Shoes.–Select shoes of durable quality and practical style and color. White is impractical on farms and in villages where the streets are not paved. They do not appear conservative in the pulpit and they attract undue attention to the feet. Black shoes look dressy longer and are more suitable for the gospel worker than other colors of shoes. -2TG38 23.1

Bathing Suits and Trunks.–These are all right on proper occasions but mixed bathing groups are taboo. -2TG38 23.2

Hair.–Arrange the hair as naturally and as neatly as possible doing away with all such artificialities as permanent waves etc. If the hair is dry use oil that is not overly scented something that is beneficial to the hair and not just for smell. -2TG38 23.3

General Appearance.–Do not fall into slovenly habits: Keep the hair cut the face shaven (if you do not wear whiskers) and the clothing tidy and as clean as the occupation permits. God requires His representatives to dress in such a way as to commend their religion both to the high and to the low to the rich and to the poor. Dress neither extravagantly nor shabbily. Stay in the middle of the road under all circumstances. -2TG38 23.4



These are the present standards of apparel and all Davidians should pattern after them. Except it be for reasons herein unforeseen any divergence from these standards while they stand unequivocal classes the offender with the hypocrites. -2TG38 24.1

simplicity in dress

In his sermon on the mount Christ exhorts his followers not to allow their minds to be absorbed in earthly things. He plainly says: Ye cannot serve God and mammon. Therefore I say unto you Take no thought for you life what ye shall eat or what ye shall drink nor yet for your body what ye shall put on. Is not the life more than meat and the body than raiment? And why take ye thought for raiment? Consider the lilies of the field how they grow they toil not neither do they spin and yet I say unto you that even Solomon in all his glory was not arrayed like one of these. -2TG38 24.2

These words are full of meaning. They were applicable in the days of Christ and they are applicable in our day. Jesus here contrasts the natural simplicity of the flowers of the field with the artificial adorning of raiment. He declares that the glory of Solomon could not bear comparison with one of the flowers in natural loveliness. Here is a lesson for all who desire to know and to do the will of God. Jesus has noticed the care and devotion given to dress and has cautioned yea commanded us not to bestow too much thought upon it. It is important that we give careful heed to his words. Solomon was so engrossed with thoughts of outward display that he failed to elevate his mind by a constant connection with the God of wisdom. Perfection and beauty of character were overlooked in his attempt to obtain outward beauty. He sold his honor and integrity of character in seeking to glorify himself before the world and finally became a despot supporting his extravagance by a grinding taxation upon the people. He first became corrupt at heart then he apostatized from God and finally became a worshiper of idols. -2TG38 24.3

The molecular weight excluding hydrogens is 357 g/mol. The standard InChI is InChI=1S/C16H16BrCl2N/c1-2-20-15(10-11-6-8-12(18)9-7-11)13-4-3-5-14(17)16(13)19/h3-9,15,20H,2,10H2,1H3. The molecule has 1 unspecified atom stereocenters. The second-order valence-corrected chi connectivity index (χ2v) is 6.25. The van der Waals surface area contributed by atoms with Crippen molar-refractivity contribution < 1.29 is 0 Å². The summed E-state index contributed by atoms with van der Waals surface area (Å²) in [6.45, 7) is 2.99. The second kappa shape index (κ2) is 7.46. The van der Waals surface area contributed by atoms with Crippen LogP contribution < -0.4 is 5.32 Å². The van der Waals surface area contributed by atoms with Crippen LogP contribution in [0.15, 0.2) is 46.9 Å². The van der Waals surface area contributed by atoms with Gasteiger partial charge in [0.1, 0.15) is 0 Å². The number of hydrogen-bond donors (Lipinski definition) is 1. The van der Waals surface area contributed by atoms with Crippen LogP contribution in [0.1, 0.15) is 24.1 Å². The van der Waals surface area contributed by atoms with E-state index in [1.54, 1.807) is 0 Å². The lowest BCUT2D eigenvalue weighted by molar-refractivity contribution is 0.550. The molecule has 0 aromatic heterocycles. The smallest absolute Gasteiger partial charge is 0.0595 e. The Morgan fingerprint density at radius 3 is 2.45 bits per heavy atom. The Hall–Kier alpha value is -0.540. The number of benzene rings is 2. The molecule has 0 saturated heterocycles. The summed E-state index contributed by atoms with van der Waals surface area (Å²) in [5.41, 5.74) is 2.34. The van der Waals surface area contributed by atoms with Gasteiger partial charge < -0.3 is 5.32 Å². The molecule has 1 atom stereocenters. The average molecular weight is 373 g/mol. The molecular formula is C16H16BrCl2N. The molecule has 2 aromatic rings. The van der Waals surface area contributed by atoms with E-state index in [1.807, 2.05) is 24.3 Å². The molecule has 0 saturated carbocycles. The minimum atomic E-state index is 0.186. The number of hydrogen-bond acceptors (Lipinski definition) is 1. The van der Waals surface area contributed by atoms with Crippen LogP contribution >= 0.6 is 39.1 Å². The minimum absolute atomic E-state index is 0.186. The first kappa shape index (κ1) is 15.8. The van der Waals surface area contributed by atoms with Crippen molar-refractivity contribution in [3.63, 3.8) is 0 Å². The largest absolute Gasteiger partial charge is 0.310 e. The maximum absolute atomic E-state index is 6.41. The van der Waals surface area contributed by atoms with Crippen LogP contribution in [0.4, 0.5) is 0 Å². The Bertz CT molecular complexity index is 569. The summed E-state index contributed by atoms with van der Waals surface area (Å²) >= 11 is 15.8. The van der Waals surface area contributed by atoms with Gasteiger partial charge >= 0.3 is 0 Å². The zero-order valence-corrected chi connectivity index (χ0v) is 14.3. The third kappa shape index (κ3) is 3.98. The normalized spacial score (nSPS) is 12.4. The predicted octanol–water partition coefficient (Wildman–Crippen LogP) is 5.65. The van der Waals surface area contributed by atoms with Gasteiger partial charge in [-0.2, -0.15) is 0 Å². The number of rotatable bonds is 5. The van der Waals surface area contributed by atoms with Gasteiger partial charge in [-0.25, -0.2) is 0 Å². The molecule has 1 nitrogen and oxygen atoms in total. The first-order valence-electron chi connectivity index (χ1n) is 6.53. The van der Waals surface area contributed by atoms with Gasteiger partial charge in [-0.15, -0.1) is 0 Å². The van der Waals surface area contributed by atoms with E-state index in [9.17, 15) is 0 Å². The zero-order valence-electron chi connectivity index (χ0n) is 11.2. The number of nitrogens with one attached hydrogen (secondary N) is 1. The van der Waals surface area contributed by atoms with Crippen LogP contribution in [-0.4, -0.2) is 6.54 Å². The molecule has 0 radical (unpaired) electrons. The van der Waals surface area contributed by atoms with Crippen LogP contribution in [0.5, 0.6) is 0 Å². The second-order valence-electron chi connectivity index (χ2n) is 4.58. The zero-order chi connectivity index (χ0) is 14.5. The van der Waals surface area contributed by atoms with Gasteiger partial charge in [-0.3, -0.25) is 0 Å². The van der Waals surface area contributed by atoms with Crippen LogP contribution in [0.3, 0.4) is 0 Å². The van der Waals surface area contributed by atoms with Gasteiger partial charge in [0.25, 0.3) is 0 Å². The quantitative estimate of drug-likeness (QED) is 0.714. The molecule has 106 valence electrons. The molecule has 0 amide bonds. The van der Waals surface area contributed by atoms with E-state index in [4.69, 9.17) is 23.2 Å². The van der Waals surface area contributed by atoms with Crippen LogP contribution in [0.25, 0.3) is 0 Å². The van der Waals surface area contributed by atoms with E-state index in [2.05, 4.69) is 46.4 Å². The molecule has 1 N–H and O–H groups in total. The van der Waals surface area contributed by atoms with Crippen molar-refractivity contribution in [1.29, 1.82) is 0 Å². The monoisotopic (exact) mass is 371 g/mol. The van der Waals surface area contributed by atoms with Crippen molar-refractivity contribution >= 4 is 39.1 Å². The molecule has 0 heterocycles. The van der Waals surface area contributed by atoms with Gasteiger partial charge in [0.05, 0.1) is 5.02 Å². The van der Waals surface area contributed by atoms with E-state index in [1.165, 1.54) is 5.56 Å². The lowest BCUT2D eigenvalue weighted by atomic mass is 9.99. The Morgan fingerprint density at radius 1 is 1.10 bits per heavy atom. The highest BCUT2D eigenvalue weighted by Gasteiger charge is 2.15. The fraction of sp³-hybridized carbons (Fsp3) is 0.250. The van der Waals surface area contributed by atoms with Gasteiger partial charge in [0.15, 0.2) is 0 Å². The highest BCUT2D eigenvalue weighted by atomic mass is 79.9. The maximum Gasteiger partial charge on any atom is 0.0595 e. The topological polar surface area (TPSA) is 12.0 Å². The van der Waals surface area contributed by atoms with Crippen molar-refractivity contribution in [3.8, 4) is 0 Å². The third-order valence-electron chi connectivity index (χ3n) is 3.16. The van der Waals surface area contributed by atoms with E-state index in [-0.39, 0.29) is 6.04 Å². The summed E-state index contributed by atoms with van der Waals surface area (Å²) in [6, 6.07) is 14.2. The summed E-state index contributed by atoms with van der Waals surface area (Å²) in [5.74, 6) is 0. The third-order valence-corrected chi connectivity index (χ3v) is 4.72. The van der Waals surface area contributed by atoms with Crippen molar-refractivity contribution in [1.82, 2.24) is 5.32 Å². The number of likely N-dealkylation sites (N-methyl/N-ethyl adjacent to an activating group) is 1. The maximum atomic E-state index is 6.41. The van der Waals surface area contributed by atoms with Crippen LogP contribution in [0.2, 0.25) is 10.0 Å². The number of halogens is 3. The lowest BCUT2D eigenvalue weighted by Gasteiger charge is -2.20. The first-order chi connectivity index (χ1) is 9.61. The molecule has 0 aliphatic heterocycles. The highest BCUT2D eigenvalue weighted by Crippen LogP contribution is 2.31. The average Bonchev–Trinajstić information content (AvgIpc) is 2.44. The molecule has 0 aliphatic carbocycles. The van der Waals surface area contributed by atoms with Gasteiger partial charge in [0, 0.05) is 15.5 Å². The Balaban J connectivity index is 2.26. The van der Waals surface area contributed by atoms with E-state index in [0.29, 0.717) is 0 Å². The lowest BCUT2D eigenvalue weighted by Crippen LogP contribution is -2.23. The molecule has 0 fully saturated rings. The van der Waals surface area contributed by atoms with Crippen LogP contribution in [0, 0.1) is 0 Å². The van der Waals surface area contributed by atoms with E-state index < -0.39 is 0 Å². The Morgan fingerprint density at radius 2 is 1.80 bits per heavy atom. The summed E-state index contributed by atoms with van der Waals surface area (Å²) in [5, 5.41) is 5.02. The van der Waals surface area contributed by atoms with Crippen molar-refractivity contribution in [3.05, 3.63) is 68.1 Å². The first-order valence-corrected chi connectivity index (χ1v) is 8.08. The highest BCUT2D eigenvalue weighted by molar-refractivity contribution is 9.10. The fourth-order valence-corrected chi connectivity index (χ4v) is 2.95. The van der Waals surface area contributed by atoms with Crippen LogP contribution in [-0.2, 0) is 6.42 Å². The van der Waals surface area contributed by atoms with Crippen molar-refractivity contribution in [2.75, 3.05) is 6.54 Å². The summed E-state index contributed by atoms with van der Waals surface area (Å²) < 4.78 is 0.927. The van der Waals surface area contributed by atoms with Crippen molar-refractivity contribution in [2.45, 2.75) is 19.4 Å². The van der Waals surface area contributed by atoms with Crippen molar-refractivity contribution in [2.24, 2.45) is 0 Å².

As we see our sisters departing from simplicity in dress and cultivating a love for the fashions of the world we feel troubled. By taking steps in this direction they are separating themselves from God and neglecting the inward adorning. They should not feel at liberty to spend their God-given time in the unnecessary ornamentation of their clothing. How much better might it be employed in searching the Scriptures thus obtaining a thorough knowledge of the prophecies and of the practical lessons of Christ. -2TG38 25.1

Christ is our example. We must keep the Pattern continually before us and contemplate the infinite sacrifice which has been made to redeem us from the thralldom of sin. If we find ourselves condemned as we look into the mirror let us not venture farther in transgression but face right about and wash our robes of character in the blood of the Lamb that they may be spotless. Let us cry as did David Open thou mine eyes that I may behold wondrous things out of thy law. Those to whom God has intrusted time and means that they might be a blessing to humanity but who have squandered these gifts needlessly upon themselves and their children will have a fearful account to meet at the bar of God. . . . -2TG38 25.2


Those among Sabbath-keepers who have yielded to the influence of the world are to be tested. The perils of the last days are upon us and a trial is before the professed people of God which many have not anticipated. The genuineness of their faith will be proved. Many have united with worldlings in pride vanity and pleasure-seeking flattering themselves that they could do this and still be Christians. But it is such indulgences that separate them from God and make them children of the world. Christ has given us no such example. Those only who deny self and live a life of sobriety humility and holiness are true followers of Jesus and such cannot enjoy the society of the lovers of the world. — Testimonies for the Church Vol. 4, pp. 628, 629, 632, 633. -2TG38 26.1